While much of the recent focus has been on building new, ultra-sustainable data centers, I’d like to turn the industry’s attention to another significant means of addressing our sector’s sustainability goals: modernizing legacy data centers.
Legacy data centers face difficulties deploying new, evolving IT in a fixed infrastructure. This becomes especially complex with high-density equipment, particularly from a thermal perspective. Not knowing the true capacity of a data center can mean that operations teams can build too much redundancy into their systems to ensure IT doesn’t overheat. Many operators are reluctant to maximize capacity utilization because of the potential risk involved. Stranded capacity leaves both money and sustainability efforts on the table.
There are two primary difficulties in measuring progress on sustainability initiatives for legacy data centers. First, one cannot improve data center operating performance without measuring it. This is easier said than done because of the second issue: sustainability metrics, particularly carbon emissions, power consumption, and water use, are interconnected. Improving one of these metrics could negatively impact another.
This interconnection is why it’s essential to have a tool that can properly measure data center performance holistically. Cadence’s data center digital twin technology creates a physics-based simulation of the entire data center that can help operators study metrics essential to sustainability goals, continuously generate reports, and ultimately, streamline the data center modernization process.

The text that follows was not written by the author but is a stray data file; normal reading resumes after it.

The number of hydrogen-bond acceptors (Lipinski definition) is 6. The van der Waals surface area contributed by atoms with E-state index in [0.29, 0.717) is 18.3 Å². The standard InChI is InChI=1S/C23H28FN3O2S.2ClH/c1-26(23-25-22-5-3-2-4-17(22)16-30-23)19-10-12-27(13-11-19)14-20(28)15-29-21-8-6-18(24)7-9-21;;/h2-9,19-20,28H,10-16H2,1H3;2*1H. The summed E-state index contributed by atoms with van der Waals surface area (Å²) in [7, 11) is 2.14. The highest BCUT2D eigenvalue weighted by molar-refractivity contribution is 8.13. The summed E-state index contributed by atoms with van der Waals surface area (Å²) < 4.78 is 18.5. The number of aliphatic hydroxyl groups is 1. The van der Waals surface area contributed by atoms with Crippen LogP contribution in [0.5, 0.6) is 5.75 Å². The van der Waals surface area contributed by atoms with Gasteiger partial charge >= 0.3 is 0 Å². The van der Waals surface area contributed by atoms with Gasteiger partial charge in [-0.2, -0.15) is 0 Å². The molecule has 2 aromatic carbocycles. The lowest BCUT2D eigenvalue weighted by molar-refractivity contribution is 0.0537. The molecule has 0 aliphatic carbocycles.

A recent example of this is the work we did with one of America's leading healthcare providers that sought to modernize its legacy data centers. This healthcare enterprise needed to minimize stranded capacity without compromising resilience. Specifically, it required a predictive tool to help it overcome power, cooling, and space challenges brought on by the extreme demands of high-density systems. Given the significant and sensitive nature of its business, the healthcare enterprise needed a fail-safe way to accomplish these goals.
Every medium-sized IT deployment now undergoes an examination using the data center digital twin’s physics-based simulation before deployment to assess its impact on power deployed, cooling required, airflow, percentage of IT within thermal limits, and the percentage of IT at risk. This methodology helps the healthcare enterprise understand both the impact of the deployment on the surrounding area and installed IT and on the data center overall. Deployments are assessed with the data center in normal operation and during various power and cooling failure scenarios to stress test the deployments in worst-case conditions.
This examination process empowers the enterprise to continually reduce the inefficiencies at the heart of high-density deployments and better understand how these deployments will work alongside lower-density IT equipment, while still maximizing uptime.
Data center digital twin technology gives legacy data centers a scientific foundation to build upon when executing data center modernization strategies without relying on costly testing or inaccurate assumptions. Furthermore, legacy owners can extend the lifetime of their existing data center portfolio rather than investing heavily in new data center space or moving to colocation or cloud providers.